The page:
An organized list of RSS feeds for software engineering blogs – WP Tavern

In one of the most apt uses of a .blog domain, is a new website that promotes personal blogging with an organized list of software engineering blogs. It’s a simple site with an index of blogs, their Hacker News scores, tags, and a link to each blog’s RSS feed. The search function is very fast and applies to all columns in the index (except the feed URL). Columns can be sorted alphabetically, by tag, or by HN points.

“Experience is gold,” Musa Ãœnal, creator of, wrote in the site’s introduction. “There are a lot of social media platforms on the Internet, but we need personal blogs again. It’s hard to find blogs, so let’s make this blog list together! “

It’s true, discovering new blogs is not easy. If you’re not following the right people on Twitter, or if you’re not around when someone logs into their social media posts, then you’re usually out of luck. Personal blogs are often not very well optimized for search and can get lost in the haystack.

Google search cannot restrict results to personal blogs. The Wiby search engine is about the closest you can get to finding these types of websites, although it appears to be limited to older style pages that are based on a topic of interest. Wiby uses Microsoft Bing search results combined with results without sending your IP address and user agent to Microsoft. The about Wiby page explains the problem that sites like aim to solve:

In the early days of the web, pages were mostly created by hobbyists, academics, and computer scientists on topics of personal interest to them. Later, the web became saturated with business pages overloaded with everything else. All the custom sites are hidden among a stack of business pages. Google is not very good at finding them, its goal is to find answers to technical questions, and it works well; but finding things you didn’t know you wanted to know, which was the real joy of surfing the web, doesn’t happen anymore. In addition, many pages today are created using large scripts that add sleek cosmetic features in order to hide the lack of content available on them. These pages contribute to the blandness of today’s web.

The Wiby search engine builds a web of pages like it was in the early days of the Internet. brings more exposure to some of those one-person websites. Its creator, Musa Ãœnal plans to move from an index of software engineering blogs to separate indexes for different topics.

“For example, I’m a huge fan of history bloggers, but it’s very hard to find these kinds of blogs,” he said in response to a question on Hacker News. “If you know of such blogs, thank you for contributing to the project. If we have enough bloggers listed, we can create subdomains like or

Hacker News’s comments on the project range from people new to RSS and looking for reader recommendations, to people returning to RSS for their news after being jaded by news algorithms and social media platforms. Other commenters have shared that they too maintain their own curated blogging lists. used some existing engineering and safety blog listings as sources for the index.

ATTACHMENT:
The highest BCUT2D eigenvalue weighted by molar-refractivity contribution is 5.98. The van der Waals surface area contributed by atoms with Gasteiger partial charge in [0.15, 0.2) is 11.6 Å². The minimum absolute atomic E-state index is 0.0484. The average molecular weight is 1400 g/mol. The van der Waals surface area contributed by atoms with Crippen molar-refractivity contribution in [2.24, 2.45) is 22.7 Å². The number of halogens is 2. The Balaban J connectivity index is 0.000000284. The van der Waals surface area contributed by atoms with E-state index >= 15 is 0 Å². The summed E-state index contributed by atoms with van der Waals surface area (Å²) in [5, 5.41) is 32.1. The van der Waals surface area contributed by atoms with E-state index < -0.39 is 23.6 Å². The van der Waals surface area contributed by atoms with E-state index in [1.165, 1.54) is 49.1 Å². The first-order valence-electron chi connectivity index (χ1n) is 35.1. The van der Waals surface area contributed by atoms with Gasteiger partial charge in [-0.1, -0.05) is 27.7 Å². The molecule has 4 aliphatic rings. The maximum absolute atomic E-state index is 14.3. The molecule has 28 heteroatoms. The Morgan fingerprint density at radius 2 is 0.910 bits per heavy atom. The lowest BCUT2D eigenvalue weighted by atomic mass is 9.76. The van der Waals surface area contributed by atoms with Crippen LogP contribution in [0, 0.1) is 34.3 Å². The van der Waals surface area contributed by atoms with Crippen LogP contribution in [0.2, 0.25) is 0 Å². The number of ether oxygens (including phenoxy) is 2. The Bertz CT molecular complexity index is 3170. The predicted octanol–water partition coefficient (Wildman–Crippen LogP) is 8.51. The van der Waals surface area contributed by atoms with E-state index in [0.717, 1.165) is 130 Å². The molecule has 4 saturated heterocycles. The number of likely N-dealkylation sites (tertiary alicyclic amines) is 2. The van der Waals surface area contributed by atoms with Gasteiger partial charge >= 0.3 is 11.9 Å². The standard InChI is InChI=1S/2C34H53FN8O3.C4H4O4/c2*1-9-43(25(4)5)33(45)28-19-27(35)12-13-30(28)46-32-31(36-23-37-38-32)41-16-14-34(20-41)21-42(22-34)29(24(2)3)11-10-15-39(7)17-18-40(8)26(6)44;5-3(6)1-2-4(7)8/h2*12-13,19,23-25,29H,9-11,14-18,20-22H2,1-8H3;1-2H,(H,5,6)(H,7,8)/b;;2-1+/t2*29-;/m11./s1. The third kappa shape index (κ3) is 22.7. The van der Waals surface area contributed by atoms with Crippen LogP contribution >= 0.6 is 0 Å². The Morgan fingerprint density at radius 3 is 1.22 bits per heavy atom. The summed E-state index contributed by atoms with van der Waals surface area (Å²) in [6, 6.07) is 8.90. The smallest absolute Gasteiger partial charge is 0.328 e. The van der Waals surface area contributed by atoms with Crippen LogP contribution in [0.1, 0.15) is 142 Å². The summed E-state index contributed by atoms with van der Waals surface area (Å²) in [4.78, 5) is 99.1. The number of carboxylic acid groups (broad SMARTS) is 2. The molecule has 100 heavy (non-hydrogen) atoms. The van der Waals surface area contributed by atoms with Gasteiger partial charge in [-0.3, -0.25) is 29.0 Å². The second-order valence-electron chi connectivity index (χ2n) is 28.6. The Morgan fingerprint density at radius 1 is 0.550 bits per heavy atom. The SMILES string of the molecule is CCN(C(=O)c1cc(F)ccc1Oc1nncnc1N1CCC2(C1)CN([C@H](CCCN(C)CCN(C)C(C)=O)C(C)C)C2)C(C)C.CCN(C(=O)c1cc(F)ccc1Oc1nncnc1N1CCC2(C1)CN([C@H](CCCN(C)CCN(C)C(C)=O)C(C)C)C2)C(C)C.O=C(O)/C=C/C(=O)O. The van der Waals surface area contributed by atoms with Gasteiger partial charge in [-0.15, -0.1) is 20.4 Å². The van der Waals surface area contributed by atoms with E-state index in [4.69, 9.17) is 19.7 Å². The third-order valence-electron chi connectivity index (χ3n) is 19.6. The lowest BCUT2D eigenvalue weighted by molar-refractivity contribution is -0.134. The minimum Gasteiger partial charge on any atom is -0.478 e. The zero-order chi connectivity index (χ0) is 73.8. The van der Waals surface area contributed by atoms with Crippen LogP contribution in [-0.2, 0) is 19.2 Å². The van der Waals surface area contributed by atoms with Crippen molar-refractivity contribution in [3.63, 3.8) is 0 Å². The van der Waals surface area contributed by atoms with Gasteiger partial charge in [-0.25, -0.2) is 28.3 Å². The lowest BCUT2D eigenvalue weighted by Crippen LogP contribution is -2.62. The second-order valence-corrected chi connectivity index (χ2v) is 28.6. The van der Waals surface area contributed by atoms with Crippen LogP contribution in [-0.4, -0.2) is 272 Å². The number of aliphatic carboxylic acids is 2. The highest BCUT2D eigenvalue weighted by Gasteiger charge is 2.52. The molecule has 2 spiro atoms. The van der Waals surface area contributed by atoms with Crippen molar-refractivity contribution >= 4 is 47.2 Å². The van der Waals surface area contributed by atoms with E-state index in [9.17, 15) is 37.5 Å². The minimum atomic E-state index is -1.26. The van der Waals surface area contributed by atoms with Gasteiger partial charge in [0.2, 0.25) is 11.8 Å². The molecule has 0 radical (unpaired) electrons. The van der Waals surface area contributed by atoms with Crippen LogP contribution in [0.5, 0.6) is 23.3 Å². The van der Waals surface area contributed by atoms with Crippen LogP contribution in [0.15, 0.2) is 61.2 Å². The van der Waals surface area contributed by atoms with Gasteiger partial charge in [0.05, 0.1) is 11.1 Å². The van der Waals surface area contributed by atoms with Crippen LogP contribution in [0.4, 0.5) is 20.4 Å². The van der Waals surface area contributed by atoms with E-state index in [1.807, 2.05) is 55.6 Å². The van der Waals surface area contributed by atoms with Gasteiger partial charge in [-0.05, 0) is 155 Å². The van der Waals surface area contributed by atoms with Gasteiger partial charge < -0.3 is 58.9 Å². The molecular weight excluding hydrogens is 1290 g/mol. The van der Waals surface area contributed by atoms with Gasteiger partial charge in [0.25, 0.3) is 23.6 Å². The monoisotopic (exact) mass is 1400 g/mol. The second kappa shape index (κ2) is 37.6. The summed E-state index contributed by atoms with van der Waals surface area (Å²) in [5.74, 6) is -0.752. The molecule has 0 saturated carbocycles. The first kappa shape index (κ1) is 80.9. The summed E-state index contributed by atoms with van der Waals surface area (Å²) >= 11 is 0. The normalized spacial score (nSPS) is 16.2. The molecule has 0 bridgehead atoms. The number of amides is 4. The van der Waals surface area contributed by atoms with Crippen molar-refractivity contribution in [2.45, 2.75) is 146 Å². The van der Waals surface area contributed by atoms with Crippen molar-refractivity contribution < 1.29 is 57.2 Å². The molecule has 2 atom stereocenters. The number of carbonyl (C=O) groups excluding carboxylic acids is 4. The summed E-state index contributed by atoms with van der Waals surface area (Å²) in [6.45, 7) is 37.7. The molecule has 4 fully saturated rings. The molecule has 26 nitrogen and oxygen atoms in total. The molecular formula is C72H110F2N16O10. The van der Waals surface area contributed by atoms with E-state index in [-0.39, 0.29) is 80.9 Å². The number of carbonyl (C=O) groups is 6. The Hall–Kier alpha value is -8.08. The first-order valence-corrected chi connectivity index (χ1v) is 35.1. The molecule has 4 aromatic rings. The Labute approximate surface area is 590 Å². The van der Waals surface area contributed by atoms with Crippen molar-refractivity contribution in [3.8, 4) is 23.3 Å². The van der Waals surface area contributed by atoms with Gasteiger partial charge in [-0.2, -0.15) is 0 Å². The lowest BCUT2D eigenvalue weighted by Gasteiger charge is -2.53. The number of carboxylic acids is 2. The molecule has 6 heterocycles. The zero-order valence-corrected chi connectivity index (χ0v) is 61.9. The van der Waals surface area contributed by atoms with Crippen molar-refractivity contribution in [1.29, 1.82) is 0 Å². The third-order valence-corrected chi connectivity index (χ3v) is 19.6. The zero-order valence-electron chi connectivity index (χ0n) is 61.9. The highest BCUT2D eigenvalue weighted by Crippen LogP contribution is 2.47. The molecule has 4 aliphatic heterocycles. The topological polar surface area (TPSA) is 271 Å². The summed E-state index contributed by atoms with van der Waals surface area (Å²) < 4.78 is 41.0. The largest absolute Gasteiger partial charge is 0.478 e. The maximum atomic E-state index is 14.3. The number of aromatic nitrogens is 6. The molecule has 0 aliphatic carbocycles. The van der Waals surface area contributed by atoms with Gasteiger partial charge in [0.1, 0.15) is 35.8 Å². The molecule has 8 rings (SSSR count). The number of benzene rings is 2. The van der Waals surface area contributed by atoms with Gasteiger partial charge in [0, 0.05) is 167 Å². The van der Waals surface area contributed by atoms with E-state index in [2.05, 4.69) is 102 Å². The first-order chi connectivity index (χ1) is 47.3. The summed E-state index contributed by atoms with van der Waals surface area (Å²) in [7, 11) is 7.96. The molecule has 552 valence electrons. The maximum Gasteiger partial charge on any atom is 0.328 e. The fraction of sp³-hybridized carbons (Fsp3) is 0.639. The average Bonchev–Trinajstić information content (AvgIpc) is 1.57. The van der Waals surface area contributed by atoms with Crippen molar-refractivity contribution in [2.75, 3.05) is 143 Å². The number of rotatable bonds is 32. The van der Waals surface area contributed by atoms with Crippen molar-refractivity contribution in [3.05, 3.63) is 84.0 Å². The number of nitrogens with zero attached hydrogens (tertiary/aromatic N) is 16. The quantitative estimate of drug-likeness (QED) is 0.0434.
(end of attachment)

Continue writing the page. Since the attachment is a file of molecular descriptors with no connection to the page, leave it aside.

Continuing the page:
“I love it,” one person commented on Hacker News. “I’m part of the ultrarunning community and love reading everyone’s blog posts / trip reports / race reports / adventures. But everyone has stopped updating them in the last 5 years. Now that sort of thing is just an Instagram photo with a paragraph or two. The depth and character of these old blog posts has been lost. I wish that in-depth blog posts came back, but in reality I don’t think they are.

Another commentator echoes the sentiments of other people who have given up on promoting their blogs in the age of social media:

I completely gave up promoting my business. Before, it was very simple and straightforward. Like-minded people could find new things without a problem. These days there’s way too much content, the vast majority of very low effort, and you immediately get lost in the noise.

For example, I have an old blog post that was featured in podcasts, on dailyjs, HN, related to MDN, etc. When I wrote it in 2014, I just submitted it to Reddit, that’s it. Nowadays, I couldn’t recreate this exhibit – or even a tiny fraction of it – if my life depended on it.

Whether the site takes off or not, I think it’s important to catalog these attempts to restore the magic of that earlier era when websites provided a real window into people’s knowledge and interests. It may not sound like what many of us remember about the old-fashioned “vintage” internet, but the blogosphere will continue to evolve as long as bloggers at heart continue to experiment with projects like this one. -this. Much of this writing style has gone to email newsletters, but content that lives publicly on the web has a longer lifecycle that can be rejuvenated through linked conversations. Writers can and should be able to adopt both methods of distribution. is hosted on GitHub and is open to feature suggestions and contributions. Someone submitted an issue, suggesting that the site add one or more OPML feed links so that people can subscribe to some or all of the blogs at once. Ãœnal said he was working on making an OMPL export for the selected blogs.

If you are looking to bolster your RSS reader with active software engineering blogs, may be a good place to search. There aren’t any blogs referencing WordPress development yet, but the site has several that focus on tools, JavaScript, React, PHP, and other technologies used by WordPress developers. The index is specifically designed for personal blogging and corporate blogging is not allowed. Anyone can submit a blog for inclusion by following the instructions in the main Github project repository or by filling out the Google form with the same information.

Gordon K. Morehouse